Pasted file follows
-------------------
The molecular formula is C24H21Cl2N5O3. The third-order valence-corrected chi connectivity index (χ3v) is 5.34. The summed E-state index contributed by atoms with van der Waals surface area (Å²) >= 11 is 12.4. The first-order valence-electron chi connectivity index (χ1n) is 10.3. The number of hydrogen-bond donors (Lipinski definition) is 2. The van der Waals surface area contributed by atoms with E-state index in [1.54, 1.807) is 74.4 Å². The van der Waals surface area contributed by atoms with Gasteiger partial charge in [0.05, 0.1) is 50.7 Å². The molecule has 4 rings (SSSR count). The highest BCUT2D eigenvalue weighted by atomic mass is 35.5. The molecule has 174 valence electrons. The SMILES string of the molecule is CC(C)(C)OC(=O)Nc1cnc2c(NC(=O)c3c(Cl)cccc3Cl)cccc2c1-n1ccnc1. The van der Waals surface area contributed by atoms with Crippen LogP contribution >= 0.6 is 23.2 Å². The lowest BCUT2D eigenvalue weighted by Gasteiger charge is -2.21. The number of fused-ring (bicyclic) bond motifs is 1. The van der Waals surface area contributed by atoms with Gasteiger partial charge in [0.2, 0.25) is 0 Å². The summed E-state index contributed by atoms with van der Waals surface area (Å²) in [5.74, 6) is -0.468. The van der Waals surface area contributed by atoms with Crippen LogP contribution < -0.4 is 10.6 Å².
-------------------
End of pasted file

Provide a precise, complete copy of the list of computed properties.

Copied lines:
The molecular formula is C24H21Cl2N5O3. The third-order valence-corrected chi connectivity index (χ3v) is 5.34. The summed E-state index contributed by atoms with van der Waals surface area (Å²) >= 11 is 12.4. The first-order valence-electron chi connectivity index (χ1n) is 10.3. The number of hydrogen-bond donors (Lipinski definition) is 2. The van der Waals surface area contributed by atoms with E-state index in [1.54, 1.807) is 74.4 Å². The van der Waals surface area contributed by atoms with Gasteiger partial charge in [0.05, 0.1) is 50.7 Å². The molecule has 4 rings (SSSR count). The highest BCUT2D eigenvalue weighted by atomic mass is 35.5. The molecule has 174 valence electrons. The SMILES string of the molecule is CC(C)(C)OC(=O)Nc1cnc2c(NC(=O)c3c(Cl)cccc3Cl)cccc2c1-n1ccnc1. The van der Waals surface area contributed by atoms with Crippen LogP contribution >= 0.6 is 23.2 Å². The lowest BCUT2D eigenvalue weighted by Gasteiger charge is -2.21. The number of fused-ring (bicyclic) bond motifs is 1. The van der Waals surface area contributed by atoms with Gasteiger partial charge in [0.2, 0.25) is 0 Å². The summed E-state index contributed by atoms with van der Waals surface area (Å²) in [5.74, 6) is -0.468. The van der Waals surface area contributed by atoms with Crippen LogP contribution < -0.4 is 10.6 Å².